The SDS would be high on my list if replacing the Mag you need a system level view without a self powered mag understand the time you can fly on battery alone should your dynamo fail. I am considering full SDS EFI/Ignition but defering until I complete my flight training since everything is running well today.I want to convert my Revmaster 2100D with a Bendix 3000 mag to an SDS ignition. Looking for ideas on what you have done in your engine. I would also consider other recommendations. Lost my faith in the Bendix mag...
You sound like quite the authority on SDS. We've been producing EFI/ EI systems for 27 years and produced over 10,000 of them, nearly 2500 for aviation. They have accumulated over 20 million hours collectively and about 800,000 flight hours to date. They were not developed around "failed" auto conversions. They were developed originally for the automotive market, then moving to aviation to become the most popular user programmable systems in the world for Experimental aircraft. The CPI-2 was specifically designed for legacy aviation engines like Continental and Lycoming.That said, the SDS system has a very good reputation in the homebuilding community even though it was developed around "failed" auto conversions (subaru and mazda). With SDS and almost any EI you'll see improved performance (smoother idle, stronger starts, and increased efficiency). But these come at some cost (cost , and increased chance of catastrophic failure).
Ross can you break down the merits of CPI vs CPI-2 for us VW fliers? Thanks for considering us!The CPI, which we generally sell to the VW crowd, has had zero failures reported and lately the VW market is the largest consumer of the CPI (I'm filling 4 orders for VW systems this week). Most folks buying want their mags gone. They don't want the weight or maintenance of a mag, especially one with a single drive. The CPI has no moving parts outside of the flying magnets on the crank. There are no maintenance intervals specified outside of plug and plug wire inspections annually. You may opt for single or dual controllers and crank sensors for redundancy. Current draw in cruise is less than 2 amps per unit so your starting battery will run these for several hours if the generator crumbles. Add a small backup battery if you wish even more redundancy.
Thanks perfect layout. between the two options the CP is more optimal for us VW aviators but not inferior. Proper dynamo and back up battery scaled to the mission makes this a logical choice to replace the MAG as primary.The CPI-2 is more expensive and bulky than the CPI- two things that don't fit into the VW world generally speaking. The main extra features of the CPI-2 over the CPI are a remote programmer/ gauge head for the panel to take up less panel space than the integrated controller/ programmer of the CPI and auto battery switch over which the CPI doesn't have. The CPI-2 uses a much larger, separate controller which can be challenging to fit in many small VW powered aircraft.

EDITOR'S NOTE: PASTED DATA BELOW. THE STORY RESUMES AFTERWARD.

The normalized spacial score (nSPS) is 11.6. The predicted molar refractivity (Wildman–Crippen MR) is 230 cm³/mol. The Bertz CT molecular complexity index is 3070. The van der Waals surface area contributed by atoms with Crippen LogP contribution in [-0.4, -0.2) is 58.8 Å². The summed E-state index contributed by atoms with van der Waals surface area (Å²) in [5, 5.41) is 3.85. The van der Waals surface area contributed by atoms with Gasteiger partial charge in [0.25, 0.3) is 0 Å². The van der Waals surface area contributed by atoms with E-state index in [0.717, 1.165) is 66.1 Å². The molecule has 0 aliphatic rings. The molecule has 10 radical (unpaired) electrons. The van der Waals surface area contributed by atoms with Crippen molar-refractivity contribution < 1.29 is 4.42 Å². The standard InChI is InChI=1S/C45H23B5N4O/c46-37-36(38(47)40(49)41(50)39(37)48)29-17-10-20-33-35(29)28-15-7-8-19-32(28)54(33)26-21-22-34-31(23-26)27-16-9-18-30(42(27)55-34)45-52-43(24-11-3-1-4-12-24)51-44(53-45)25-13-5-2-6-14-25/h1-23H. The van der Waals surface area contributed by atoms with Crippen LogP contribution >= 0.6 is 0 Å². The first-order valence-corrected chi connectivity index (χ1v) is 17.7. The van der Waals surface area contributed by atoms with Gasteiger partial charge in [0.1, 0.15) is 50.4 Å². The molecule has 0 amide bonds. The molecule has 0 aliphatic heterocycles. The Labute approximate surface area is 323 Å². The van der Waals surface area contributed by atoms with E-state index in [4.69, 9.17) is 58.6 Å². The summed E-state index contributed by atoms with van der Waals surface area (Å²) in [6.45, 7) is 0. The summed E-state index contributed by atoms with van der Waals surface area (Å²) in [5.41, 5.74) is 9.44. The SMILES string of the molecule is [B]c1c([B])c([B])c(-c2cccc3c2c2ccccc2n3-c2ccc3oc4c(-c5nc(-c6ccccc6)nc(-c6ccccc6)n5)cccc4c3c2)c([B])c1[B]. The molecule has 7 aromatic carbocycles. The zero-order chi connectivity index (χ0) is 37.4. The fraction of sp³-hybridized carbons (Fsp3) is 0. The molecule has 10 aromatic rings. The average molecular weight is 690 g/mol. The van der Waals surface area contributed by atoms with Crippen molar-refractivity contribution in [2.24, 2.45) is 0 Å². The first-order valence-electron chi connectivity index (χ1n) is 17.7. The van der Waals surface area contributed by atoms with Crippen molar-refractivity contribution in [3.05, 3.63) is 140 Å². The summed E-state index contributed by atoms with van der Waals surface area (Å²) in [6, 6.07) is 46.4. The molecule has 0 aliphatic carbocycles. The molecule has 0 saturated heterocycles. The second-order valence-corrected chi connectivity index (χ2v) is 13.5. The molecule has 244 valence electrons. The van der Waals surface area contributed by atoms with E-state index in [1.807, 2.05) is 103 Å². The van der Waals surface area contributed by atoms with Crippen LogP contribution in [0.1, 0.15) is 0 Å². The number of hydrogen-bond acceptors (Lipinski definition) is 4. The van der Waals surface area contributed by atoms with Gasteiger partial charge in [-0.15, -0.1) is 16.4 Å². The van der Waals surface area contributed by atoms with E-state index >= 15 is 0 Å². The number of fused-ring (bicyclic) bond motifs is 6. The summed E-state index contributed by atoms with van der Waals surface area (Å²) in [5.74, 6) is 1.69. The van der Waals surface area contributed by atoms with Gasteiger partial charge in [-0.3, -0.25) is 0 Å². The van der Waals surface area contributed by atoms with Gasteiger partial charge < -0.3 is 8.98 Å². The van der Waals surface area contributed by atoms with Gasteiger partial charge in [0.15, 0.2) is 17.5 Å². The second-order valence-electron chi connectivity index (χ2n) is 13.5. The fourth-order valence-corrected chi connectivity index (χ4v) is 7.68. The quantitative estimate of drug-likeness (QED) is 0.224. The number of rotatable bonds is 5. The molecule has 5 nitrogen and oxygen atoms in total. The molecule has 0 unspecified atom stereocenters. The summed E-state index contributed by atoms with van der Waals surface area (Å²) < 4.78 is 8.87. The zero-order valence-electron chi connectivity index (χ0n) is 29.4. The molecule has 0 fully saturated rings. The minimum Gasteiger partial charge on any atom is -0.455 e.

The CPI can be blind mounted if you don't have the panel space. Feature wise, as far as ignition control goes, they have similar capabilities, both allowing user programmable timing with both RPM and MAP.
The SDS CPI does look like an attractive ignition option for the VW. And, just to mention it, once a person is headed down that road, going whole hog and investing in the fuel injection to go along with the electronic ignition starts to look good. By my estimate it's about an extra $1k (above the CPI cost) to go with the SDS EM-5D and the other needed stuff (injectors, injector bosses, fuel pump, etc). Whether that's a good value would depend on how cost-sensitive a builder is and some other factors. A lot of VWs have fairly unbalanced induction systems, the ability to individually trim the mixture to each cylinder can be pretty useful, it seems to me.Thanks perfect layout. between the two options the CP is more optimal for us VW aviators but not inferior. Proper dynamo and back up battery scaled to the mission makes this a logical choice to replace the MAG as primary.
Electronic ignition relies on a battery supply, wiring harnesses, remote sensors/pickups etc. All of which introduce new failure modes not found in a magneto. Loss of ignition may not be a catastrophic failure but it sure gets your attention. On my engine I replaced one mag with an electronic alternative and within 10 hours of flight managed to experience an in-flight failure (due to pilot forgetting to turn on ALT). Luckily the 'old' mag filled the gap however in my case the electronics increased the chance of failure as I expect it will for all pilots.I am not sure where your comment about "increased chance of catastrophic failure" comes from. Any insight on that?
My PMag needs minimal external power below 1,000 RPM. Above that, it internally generates its own power. It mounts just like a magneto. No separate crank position sensor required. Plus, it is really simple to time.Electronic ignition relies on a battery supply, wiring harnesses, remote sensors/pickups etc. All of which introduce new failure modes not found in a magneto.
Sounds perfect. All the benefits with none of the drawbacks. I think when I installed Surefly, it was the only one with a STC for my P210N. Hopefully that will change as time moves on. I noticed dramatic improvements in smoothness and LOP ability up high when I went electronic. However Surefly needs volts all the time from the aircraft and is not internally powered.My PMag needs minimal external power below 1,000 RPM. Above that, it internally generates its own power. It mounts just like a magneto. No separate crank position sensor required. Plus, it is really simple to time.